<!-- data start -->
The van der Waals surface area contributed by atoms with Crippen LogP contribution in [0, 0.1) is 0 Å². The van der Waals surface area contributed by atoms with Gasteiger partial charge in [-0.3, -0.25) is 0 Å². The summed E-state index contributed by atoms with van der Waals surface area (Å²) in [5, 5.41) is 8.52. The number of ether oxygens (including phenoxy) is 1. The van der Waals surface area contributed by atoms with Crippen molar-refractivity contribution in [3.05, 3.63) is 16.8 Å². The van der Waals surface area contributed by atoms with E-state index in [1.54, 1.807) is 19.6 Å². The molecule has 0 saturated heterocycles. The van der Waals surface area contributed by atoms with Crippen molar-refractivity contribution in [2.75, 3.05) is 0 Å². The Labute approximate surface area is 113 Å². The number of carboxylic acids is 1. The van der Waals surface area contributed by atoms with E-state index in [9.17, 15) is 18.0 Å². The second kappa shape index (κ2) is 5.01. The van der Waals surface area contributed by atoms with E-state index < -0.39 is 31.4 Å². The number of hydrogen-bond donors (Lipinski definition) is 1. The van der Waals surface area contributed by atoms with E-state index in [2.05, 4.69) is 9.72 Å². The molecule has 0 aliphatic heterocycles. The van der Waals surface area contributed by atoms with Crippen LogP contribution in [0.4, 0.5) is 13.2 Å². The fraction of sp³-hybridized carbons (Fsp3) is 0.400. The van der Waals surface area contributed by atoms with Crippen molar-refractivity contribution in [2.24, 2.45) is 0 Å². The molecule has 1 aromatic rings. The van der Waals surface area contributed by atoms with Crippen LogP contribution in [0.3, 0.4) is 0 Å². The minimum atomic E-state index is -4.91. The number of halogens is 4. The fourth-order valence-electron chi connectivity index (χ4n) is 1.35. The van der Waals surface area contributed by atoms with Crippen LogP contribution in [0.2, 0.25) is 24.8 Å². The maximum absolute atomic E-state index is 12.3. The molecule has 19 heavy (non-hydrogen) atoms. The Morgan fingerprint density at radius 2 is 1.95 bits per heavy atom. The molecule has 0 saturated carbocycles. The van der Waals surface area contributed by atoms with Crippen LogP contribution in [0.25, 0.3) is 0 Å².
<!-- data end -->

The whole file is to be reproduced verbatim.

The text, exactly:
The van der Waals surface area contributed by atoms with Crippen LogP contribution in [0, 0.1) is 0 Å². The van der Waals surface area contributed by atoms with Gasteiger partial charge in [-0.3, -0.25) is 0 Å². The summed E-state index contributed by atoms with van der Waals surface area (Å²) in [5, 5.41) is 8.52. The number of ether oxygens (including phenoxy) is 1. The van der Waals surface area contributed by atoms with Crippen molar-refractivity contribution in [3.05, 3.63) is 16.8 Å². The van der Waals surface area contributed by atoms with E-state index in [1.54, 1.807) is 19.6 Å². The molecule has 0 saturated heterocycles. The van der Waals surface area contributed by atoms with Crippen molar-refractivity contribution in [2.75, 3.05) is 0 Å². The Labute approximate surface area is 113 Å². The number of carboxylic acids is 1. The van der Waals surface area contributed by atoms with E-state index in [9.17, 15) is 18.0 Å². The second kappa shape index (κ2) is 5.01. The van der Waals surface area contributed by atoms with E-state index < -0.39 is 31.4 Å². The number of hydrogen-bond donors (Lipinski definition) is 1. The van der Waals surface area contributed by atoms with E-state index in [2.05, 4.69) is 9.72 Å². The molecule has 0 aliphatic heterocycles. The van der Waals surface area contributed by atoms with Crippen LogP contribution in [0.4, 0.5) is 13.2 Å². The fraction of sp³-hybridized carbons (Fsp3) is 0.400. The van der Waals surface area contributed by atoms with Crippen molar-refractivity contribution in [2.24, 2.45) is 0 Å². The molecule has 1 aromatic rings. The van der Waals surface area contributed by atoms with Crippen LogP contribution in [0.3, 0.4) is 0 Å². The minimum atomic E-state index is -4.91. The number of halogens is 4. The fourth-order valence-electron chi connectivity index (χ4n) is 1.35. The van der Waals surface area contributed by atoms with Crippen LogP contribution in [0.2, 0.25) is 24.8 Å². The maximum absolute atomic E-state index is 12.3. The molecule has 19 heavy (non-hydrogen) atoms. The Morgan fingerprint density at radius 2 is 1.95 bits per heavy atom. The molecule has 0 saturated carbocycles. The van der Waals surface area contributed by atoms with Crippen LogP contribution in [0.25, 0.3) is 0 Å².